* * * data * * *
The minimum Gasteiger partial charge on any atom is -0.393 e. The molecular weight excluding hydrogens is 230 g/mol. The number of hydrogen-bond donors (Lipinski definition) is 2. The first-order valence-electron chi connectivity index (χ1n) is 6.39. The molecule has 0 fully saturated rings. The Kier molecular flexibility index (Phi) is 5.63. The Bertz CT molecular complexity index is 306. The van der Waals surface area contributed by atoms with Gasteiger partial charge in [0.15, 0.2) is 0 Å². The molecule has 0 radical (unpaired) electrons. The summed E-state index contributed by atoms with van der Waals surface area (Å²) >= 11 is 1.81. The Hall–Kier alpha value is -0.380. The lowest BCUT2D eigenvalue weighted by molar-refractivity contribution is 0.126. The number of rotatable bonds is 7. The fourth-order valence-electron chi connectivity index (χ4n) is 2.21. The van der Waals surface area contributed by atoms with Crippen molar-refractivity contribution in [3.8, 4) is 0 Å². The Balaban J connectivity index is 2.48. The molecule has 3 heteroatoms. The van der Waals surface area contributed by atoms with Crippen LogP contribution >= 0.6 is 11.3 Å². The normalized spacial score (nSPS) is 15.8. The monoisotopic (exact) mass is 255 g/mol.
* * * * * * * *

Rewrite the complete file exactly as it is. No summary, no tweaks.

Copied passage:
The minimum Gasteiger partial charge on any atom is -0.393 e. The molecular weight excluding hydrogens is 230 g/mol. The number of hydrogen-bond donors (Lipinski definition) is 2. The first-order valence-electron chi connectivity index (χ1n) is 6.39. The molecule has 0 fully saturated rings. The Kier molecular flexibility index (Phi) is 5.63. The Bertz CT molecular complexity index is 306. The van der Waals surface area contributed by atoms with Gasteiger partial charge in [0.15, 0.2) is 0 Å². The molecule has 0 radical (unpaired) electrons. The summed E-state index contributed by atoms with van der Waals surface area (Å²) >= 11 is 1.81. The Hall–Kier alpha value is -0.380. The lowest BCUT2D eigenvalue weighted by molar-refractivity contribution is 0.126. The number of rotatable bonds is 7. The fourth-order valence-electron chi connectivity index (χ4n) is 2.21. The van der Waals surface area contributed by atoms with Crippen molar-refractivity contribution in [3.8, 4) is 0 Å². The Balaban J connectivity index is 2.48. The molecule has 3 heteroatoms. The van der Waals surface area contributed by atoms with Crippen LogP contribution >= 0.6 is 11.3 Å². The normalized spacial score (nSPS) is 15.8. The monoisotopic (exact) mass is 255 g/mol.